The urgency of the water-infrastructure problem in New Jersey’s older cities and towns cannot be overstated. Water systems in some areas are more than 100 years old, with pipes that leak or break, and are unable to handle the increasing volume that comes with successful urban revitalization.
New Jersey’s water infrastructure needs $27 billion in upgrades over the next 20 years. What can we do about it?
Jersey Water Works is a collaborative effort of many diverse organizations and individuals who embrace the common purpose of transforming New Jersey’s inadequate water infrastructure by investing in sustainable, cost-effective solutions that provide communities with clean water and waterways; healthier, safer neighborhoods; local jobs; flood and climate resilience; and economic growth.
The Power of Collaboration
We can do more by working together to solve this complex problem than any individual or organization working alone can do.
Jersey Water Works Shared Goals
Jersey Water Works’ shared goals are end states the collaborative aims to help achieve over the next three to five years. Stay tuned for the 2017 Work Plan which will outline the steps the collaborative’s committees are taking this year towards accomplishing the shared goals. View the past work of the committees.
Why Water Infrastructure Matters to New Jersey
We all consume water and create waste, but seldom think about the underlying pipes, sewers, and utilities that sustain our water usage. Yet our lives depend upon clean drinking water, and robust wastewater and stormwater infrastructure systems support local, economies, create strong communities, and protect our environment. Learn more about what this means for New Jersey’s communities, how smart water investments expand economic opportunities and how common-sense innovations can lower costs.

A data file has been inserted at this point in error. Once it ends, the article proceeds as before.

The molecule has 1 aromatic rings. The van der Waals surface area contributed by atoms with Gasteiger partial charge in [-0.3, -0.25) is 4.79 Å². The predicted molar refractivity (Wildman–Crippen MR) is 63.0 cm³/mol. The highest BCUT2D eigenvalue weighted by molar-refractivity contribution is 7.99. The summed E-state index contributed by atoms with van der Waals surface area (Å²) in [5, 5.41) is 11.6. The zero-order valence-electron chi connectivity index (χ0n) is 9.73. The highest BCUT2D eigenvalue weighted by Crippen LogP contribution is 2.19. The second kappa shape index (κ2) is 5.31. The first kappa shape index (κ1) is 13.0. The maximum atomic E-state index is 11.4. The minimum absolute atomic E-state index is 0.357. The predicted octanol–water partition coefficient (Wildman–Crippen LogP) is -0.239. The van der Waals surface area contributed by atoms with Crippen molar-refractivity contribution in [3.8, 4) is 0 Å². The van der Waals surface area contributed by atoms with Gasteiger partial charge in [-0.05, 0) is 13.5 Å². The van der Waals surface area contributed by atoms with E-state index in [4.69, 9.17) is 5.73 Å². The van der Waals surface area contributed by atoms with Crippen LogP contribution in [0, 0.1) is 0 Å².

How We Started
A series of reports released early in 2014 details the extent of unmet need across water infrastructure in New Jersey’s cities. Following the publication of Ripple Effects, a group of thought leaders from a variety of sectors with an interest in solving this problem convened to develop an Agenda for Change, which became the guiding document for the collaborative. The collaborative built its own leadership team and formed a working group and various committees to begin to address some of the items on the Agenda for Change. In early 2015, the group established its 2015 Objectives and in December of that year, Jersey Water Works, announced its leadership, members, shared goals and key accomplishments at the inaugural New Jersey Urban Water conference. Read more about the conference here and view event photos here. Late in 2015 the group officially branded itself as Jersey Water Works.
This report explores urban water infrastructure in two ways:
Part 1: The State of Water Infrastructure in New Jersey Cities
Part 2: Why Water Infrastructure Matters – Stories From Four Cities
Twenty-one participants from diverse perspectives met in Jersey City on May 20-21, 2014, to build consensus on an Agenda for Change to catalyze the transformation of New Jersey’s urban water infrastructure (water supply, wastewater and stormwater). The group established Guiding Principles for improving urban water infrastructure, identified the Drivers for Action and recommended a set of Action Steps to stimulate progress.
This report was developed by Rutgers-The State University of New Jersey team led by Daniel J. Van Abs Ph.D. PP AICP. It focuses on the 21 New Jersey municipalities that have combined sewer systems and examines issues regarding water supply and wastewater capacity for these municipalities. Water and Sewer System Ownership and Management Map: A detailed review of water and sewer system ownership and management, including collection systems and treatment plants, in New Jersey CSO municipalities.
Charting New Waters
Developing an Agenda for Change for New Jersey’s Urban Water Infrastructure
In May 2014, The Johnson Foundation at Wingspread partnered with New Jersey Future and the Geraldine R. Dodge Foundation to convene a diverse group of New Jersey leaders to develop an agenda for change aimed at catalyzing action to address urban water infrastructure challenges in the state. The convening resulted in two products: 1) a three-page consensus Agenda for Change for New Jersey’s Urban Water Infrastructure, which captured the collective priorities of the group, and 2) this report, which elaborates upon the consensus document and presents The Johnson Foundation’s synthesis of the broader range of information, insights and ideas shared during the convening.
Primary financial support for the backbone administration of Jersey Water Works comes from the Geraldine R. Dodge Foundation. Many other foundations and others support the work and its many members.